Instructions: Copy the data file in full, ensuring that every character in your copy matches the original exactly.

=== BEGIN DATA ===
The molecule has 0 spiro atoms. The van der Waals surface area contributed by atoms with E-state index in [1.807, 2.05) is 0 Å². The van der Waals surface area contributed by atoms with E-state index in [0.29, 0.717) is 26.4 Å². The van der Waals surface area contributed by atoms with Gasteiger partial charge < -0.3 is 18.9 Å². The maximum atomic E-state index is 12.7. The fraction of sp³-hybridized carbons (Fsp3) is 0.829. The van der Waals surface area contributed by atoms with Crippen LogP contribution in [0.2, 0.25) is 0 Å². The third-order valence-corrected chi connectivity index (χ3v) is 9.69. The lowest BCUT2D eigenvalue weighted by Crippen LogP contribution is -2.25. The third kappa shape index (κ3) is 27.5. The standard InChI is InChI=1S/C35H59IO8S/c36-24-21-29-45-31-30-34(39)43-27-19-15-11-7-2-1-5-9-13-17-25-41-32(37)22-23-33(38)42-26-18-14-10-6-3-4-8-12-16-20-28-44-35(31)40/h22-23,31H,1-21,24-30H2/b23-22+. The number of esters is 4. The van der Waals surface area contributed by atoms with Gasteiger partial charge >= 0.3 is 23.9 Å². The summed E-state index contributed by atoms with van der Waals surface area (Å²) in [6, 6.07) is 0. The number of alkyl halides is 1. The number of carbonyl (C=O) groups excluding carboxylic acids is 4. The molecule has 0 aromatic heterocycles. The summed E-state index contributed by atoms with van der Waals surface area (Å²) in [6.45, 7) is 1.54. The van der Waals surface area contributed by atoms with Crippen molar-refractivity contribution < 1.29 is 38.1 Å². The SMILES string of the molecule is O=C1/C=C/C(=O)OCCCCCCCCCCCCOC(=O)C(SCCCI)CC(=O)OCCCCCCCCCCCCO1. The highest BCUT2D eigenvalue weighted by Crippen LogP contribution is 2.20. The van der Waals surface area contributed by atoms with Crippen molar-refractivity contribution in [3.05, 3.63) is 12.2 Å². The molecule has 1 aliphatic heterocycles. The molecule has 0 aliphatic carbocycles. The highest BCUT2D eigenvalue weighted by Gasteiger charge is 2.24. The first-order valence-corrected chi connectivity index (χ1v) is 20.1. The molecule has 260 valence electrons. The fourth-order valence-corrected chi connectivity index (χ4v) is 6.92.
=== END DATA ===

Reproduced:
The molecule has 0 spiro atoms. The van der Waals surface area contributed by atoms with E-state index in [1.807, 2.05) is 0 Å². The van der Waals surface area contributed by atoms with E-state index in [0.29, 0.717) is 26.4 Å². The van der Waals surface area contributed by atoms with Gasteiger partial charge < -0.3 is 18.9 Å². The maximum atomic E-state index is 12.7. The fraction of sp³-hybridized carbons (Fsp3) is 0.829. The van der Waals surface area contributed by atoms with Crippen LogP contribution in [0.2, 0.25) is 0 Å². The third-order valence-corrected chi connectivity index (χ3v) is 9.69. The lowest BCUT2D eigenvalue weighted by Crippen LogP contribution is -2.25. The third kappa shape index (κ3) is 27.5. The standard InChI is InChI=1S/C35H59IO8S/c36-24-21-29-45-31-30-34(39)43-27-19-15-11-7-2-1-5-9-13-17-25-41-32(37)22-23-33(38)42-26-18-14-10-6-3-4-8-12-16-20-28-44-35(31)40/h22-23,31H,1-21,24-30H2/b23-22+. The number of esters is 4. The van der Waals surface area contributed by atoms with Gasteiger partial charge >= 0.3 is 23.9 Å². The summed E-state index contributed by atoms with van der Waals surface area (Å²) in [6, 6.07) is 0. The number of alkyl halides is 1. The number of carbonyl (C=O) groups excluding carboxylic acids is 4. The molecule has 0 aromatic heterocycles. The summed E-state index contributed by atoms with van der Waals surface area (Å²) in [6.45, 7) is 1.54. The van der Waals surface area contributed by atoms with Crippen molar-refractivity contribution < 1.29 is 38.1 Å². The SMILES string of the molecule is O=C1/C=C/C(=O)OCCCCCCCCCCCCOC(=O)C(SCCCI)CC(=O)OCCCCCCCCCCCCO1. The highest BCUT2D eigenvalue weighted by Crippen LogP contribution is 2.20. The van der Waals surface area contributed by atoms with Crippen molar-refractivity contribution in [3.05, 3.63) is 12.2 Å². The molecule has 1 aliphatic heterocycles. The molecule has 0 aliphatic carbocycles. The highest BCUT2D eigenvalue weighted by Gasteiger charge is 2.24. The first-order valence-corrected chi connectivity index (χ1v) is 20.1. The molecule has 260 valence electrons. The fourth-order valence-corrected chi connectivity index (χ4v) is 6.92.